This has been a general trend for many of the features that we’ve built; most needed changes in layers #3 and #2 in the diagram above. We only require a minimal container runtime engine in Fargate, where we only need the basic container CRUD APIs from the container runtime. Everything else is already handled by other components of the Fargate data plane stack.

Containerd fits nicely to this model as it maintains very minimal state and supports exactly what’s needed by Fargate; nothing more, nothing less. For example, Containerd supports using network namespaces created externally when starting containers. This means that Fargate no longer needs to run the pause container for ECS tasks on the platform version 1.4. The pause container was necessitated by the fact that this was the only way in which we could create network namespaces with Docker and ensure that networking was properly configured prior to starting application containers. Since it’s no longer required, Fargate data plane has one less container to manage and one less container image to maintain.

Minimal management overhead

Containerd also has a minimal footprint both in terms of resources consumed when it’s running and in terms of additional packages that need to be installed. For example, with platform version 1.4, we don’t need to install any client-facing CLI for managing containers or container images on any of the VMs as Fargate never had any use for such a CLI in the first place (Fargate integrates programmatically with respective SDKs to manage containers). Similarly, Fargate can get rid of the components that are required to build container images since there’s no need for them either. Since Fargate takes care of curating the execution environment on behalf of customers, it’s always beneficial to minimize the software footprint. Fewer packages installed result in fewer packages to maintain and patch, which results in a more robust platform and a better operational posture.

Extensible architecture

While Containerd serves as a minimal container execution engine and simplifies the Fargate data plane, it also offers extensibility via its plugin based architecture. Containerd lets clients configure pretty much any part of the container execution lifecycle via plugins. This is highly desirable for Fargate, as it enables Fargate to extend the feature set in meaningful ways that deliver value for containers running on Fargate.

For example, we wanted to add support for streaming container logs to various destinations already supported in Fargate. It was pretty straight forward for us to do this by extending Containerd’s shim logging plugins. We created a set of shim logger plugins for routing container logs, which we are open sourcing today. You can find these on GitHub in the amazon-ecs-shim-loggers-for-containerd repo. These replace Docker Engine’s in-process logging drivers, which Fargate uses prior to platform version 1.4 and provide the same set of features. If you’re experimenting with or using Containerd and are looking for an extensible logging solution, you can start using these in your Containerd implementations. More details about using these plugins can be found here.

As another example, Fargate can leverage a VM-based runtime for containers such as Firecracker VMM by simply switching Containerd’s runtime plugin to firecracker-containerd instead of runC. This plugin enables Containerd to manage containers as Firecracker microVMs. The flexibility of switching container runtimes with minimal configuration change is highly desirable for satisfying different kinds of use-cases currently supported by Fargate.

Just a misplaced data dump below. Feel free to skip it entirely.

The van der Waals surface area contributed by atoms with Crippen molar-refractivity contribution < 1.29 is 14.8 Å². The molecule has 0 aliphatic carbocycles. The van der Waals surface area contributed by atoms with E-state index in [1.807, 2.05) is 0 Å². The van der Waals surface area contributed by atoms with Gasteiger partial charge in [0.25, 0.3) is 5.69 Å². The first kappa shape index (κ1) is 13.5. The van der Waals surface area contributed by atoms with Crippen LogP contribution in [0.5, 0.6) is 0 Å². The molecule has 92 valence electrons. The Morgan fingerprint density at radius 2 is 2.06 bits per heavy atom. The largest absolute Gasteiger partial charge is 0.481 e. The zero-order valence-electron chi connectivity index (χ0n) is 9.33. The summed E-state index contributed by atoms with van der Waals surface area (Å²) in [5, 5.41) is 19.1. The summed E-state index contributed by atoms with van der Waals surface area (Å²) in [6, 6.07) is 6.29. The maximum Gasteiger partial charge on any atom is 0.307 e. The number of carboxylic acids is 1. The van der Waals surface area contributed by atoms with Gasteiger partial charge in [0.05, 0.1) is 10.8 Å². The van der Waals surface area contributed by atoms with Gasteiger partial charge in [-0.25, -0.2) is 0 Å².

Fargate data plane architecture

Once we made the decision to adopt Containerd, a natural progression from that was to create Fargate data plane specific components instead of using the ECS agent to orchestrate containers on Fargate instances. We wrote a new Fargate agent for this purpose, which is responsible for interacting with Containerd for orchestrating containers on a VM and replaces the ECS agent. Not only does this new Fargate agent integrate with Containerd, it is also optimized for Fargate. This has already enabled Fargate to deliver features such as supporting EKS pods on Fargate in a seamless manner. This new architecture also allows Fargate to utilize Firecracker microVMs to run containers via the firecracker-containerd runtime. Figure 2 illustrates the new architecture of Fargate data plane stack.

Figure 3 shows a rough sequence of events that lead to Fargate agent running customer containers on a VM when starting an ECS task.

  1. The Fargate agent receives a message that it needs to start a task. This message also contains details about the elastic network interface (ENI) that has been provisioned for the task.
  2. It then sets up the networking for that task by creating a new network namespace and provisioning the network interface to this newly created network namespace (see Figure 3 below).
  3. Next, it downloads the container images, any secrets and configuration needed to bootstrap containers using the ENI from customer’s account.
  4. Customer containers are started next using Containerd APIs.
  5. Containerd in turn creates shim processes that server as parent processes for containers. These shim processes are also used to spin up containers using runC.
  6. The Fargate agent also specifies what kind of Containerd logger shims need to be started based on the configuration specified by customers. Containerd uses this to start logging plugins for containers.

Figure 4 illustrates a high-level view of how these components are laid out:


We are excited with the robustness, simplicity, and flexibility this new architecture brings as we are always looking to continuously innovate the Fargate platform and add capabilities that unlock new use-cases for our customers. We would love to hear your feedback on these changes and the shim loggers repo in the comments section. You can also reach out to us on the containers roadmap repo on GitHub.